Angel Gonzalez

Born and raised in good ol' Colorado Springs, I enjoy hiking, dogs, and playing outside. I am a second year student at the University of Denver studying International Studies, Journalism, and Spanish. I hope to one day work for the US State Department.

Case de Paz: Providing hospitality to those affected by immigrant detention

For my audio slideshow I decided to highlight a local organization, Casa de Paz. As can be seen from the array of household photos the organization is manned by few volunteers in a suburban home across from the Aurora Detention Center. The photos range from home-made thank you cards, cozy living room furniture, eloquent meals prepared by college students, interacting with immigrants, and the everyday duties of running a 2-bedroom house. I was fortunate enough to meet Paul, a well-spoken Haitian staying at Casa de Paz who seeks asylum in the United States. I also interviewed Erin, a college student who volunteers at the Casa in her spare time. I feel as if the photographs captured the loving and cozy Casa. Continue reading

Efficiency of protests: how to make the most out of your college protest


The purpose of this slideshow is to be a continuation of the article I published earlier on the efficiency of protests. The overall topic puts into question the tangible outcomes of protests. As seen in both the slideshow and the previous article I build off scientific studies that analyze the likelihood of protests become policy. The arching answer given by a Harvard study  is bit bleak, stating that protests themselves are not the causal change in policy but instead the motivated attendees becoming more involved in political spheres. This is both a jab and a silver lining – protests don’t solve problems, people do.

This is exactly the type of story line that I wanted to highlight in my slideshow. The reason I have people as my focus for the power point is because I want it to highlight that people have the power. The first three photos are my favorite, although taken with an iPhone camera. The first photo shows the sheer volume of people attending the Tax protest, its powerful. The second is of a little girl wearing a pussy hat, symbolizing women’s rights. The photo represents the importance of youth. The third photo is of a man selling political t-shirts. The vendor, to me, shows that people from all walks of life can unify under a single cause. The photos in sum, give a voice to the people. Continue reading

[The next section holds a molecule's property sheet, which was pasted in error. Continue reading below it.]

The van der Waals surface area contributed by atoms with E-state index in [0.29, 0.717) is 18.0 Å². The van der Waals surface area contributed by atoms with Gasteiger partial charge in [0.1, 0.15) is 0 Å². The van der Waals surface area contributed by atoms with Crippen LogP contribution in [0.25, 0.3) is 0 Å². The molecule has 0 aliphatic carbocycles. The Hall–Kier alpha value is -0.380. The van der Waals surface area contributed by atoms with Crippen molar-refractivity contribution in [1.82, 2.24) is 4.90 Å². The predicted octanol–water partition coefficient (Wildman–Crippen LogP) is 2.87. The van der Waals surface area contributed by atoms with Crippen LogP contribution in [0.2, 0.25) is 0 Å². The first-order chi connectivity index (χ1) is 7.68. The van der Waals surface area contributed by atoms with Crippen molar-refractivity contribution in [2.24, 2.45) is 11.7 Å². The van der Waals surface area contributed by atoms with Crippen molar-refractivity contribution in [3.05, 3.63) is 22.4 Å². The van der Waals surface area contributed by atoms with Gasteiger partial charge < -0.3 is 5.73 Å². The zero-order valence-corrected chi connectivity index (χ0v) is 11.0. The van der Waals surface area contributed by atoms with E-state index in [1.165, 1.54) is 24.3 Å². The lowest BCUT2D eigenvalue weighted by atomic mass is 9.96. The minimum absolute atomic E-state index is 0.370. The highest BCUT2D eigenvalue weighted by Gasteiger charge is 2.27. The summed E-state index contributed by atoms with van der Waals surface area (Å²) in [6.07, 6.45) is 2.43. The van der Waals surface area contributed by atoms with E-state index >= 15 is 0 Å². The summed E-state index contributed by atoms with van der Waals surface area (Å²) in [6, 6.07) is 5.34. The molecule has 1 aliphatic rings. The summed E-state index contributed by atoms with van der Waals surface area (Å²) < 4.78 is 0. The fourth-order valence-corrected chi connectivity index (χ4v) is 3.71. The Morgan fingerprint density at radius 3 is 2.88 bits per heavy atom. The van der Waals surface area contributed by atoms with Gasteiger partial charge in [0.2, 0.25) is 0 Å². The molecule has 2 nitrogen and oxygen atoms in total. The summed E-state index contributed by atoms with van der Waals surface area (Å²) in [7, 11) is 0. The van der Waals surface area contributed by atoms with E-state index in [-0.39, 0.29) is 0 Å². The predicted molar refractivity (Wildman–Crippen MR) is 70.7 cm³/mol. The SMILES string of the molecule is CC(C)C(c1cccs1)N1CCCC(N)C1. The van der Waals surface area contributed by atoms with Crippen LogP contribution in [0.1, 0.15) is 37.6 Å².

Efficiency of public protests: Will students make a tangible change?

Hundreds gather for the Tax march on the Denver Capital.

Hundreds gather for the Tax march on the Denver Capital.

Since the historic election of Donald J. Trump protests have been ubiquitous and worldwide. Take for example the Women’s March which took place the day after Trump sworn into office, millions of people took to the streets in almost every major city in the United States. Even more renowned were the shocking photographs that captured the sheer mass of people participating in the march in places such as India, Serbia, Kenya and many more.

Across the country, airports such as John F. Kennedy and San Francisco International where filled to the brim with thousands of protesters – both standing in alliance with immigrants and against the Trumps temporary immigrant ban which prohibited people form the seven proclaimed Muslim-majority countries from entering the United States.

The famed No Dakota Access Pipeline protest, also known by its trendier name #noDAPL made waves as protesters flew into North Dakota from around the United States to partake. The protest which began in 2016 has been ongoing and in the media limelight even after the Trump administration has removed civilians from the land. Business Insider stated in Sep. 2016 that, “Whether or not the tribe is successful in stopping the pipeline, it is clear that the protest is reshaping the national conversation for any environmental project that would cross the Native American land.” Continue reading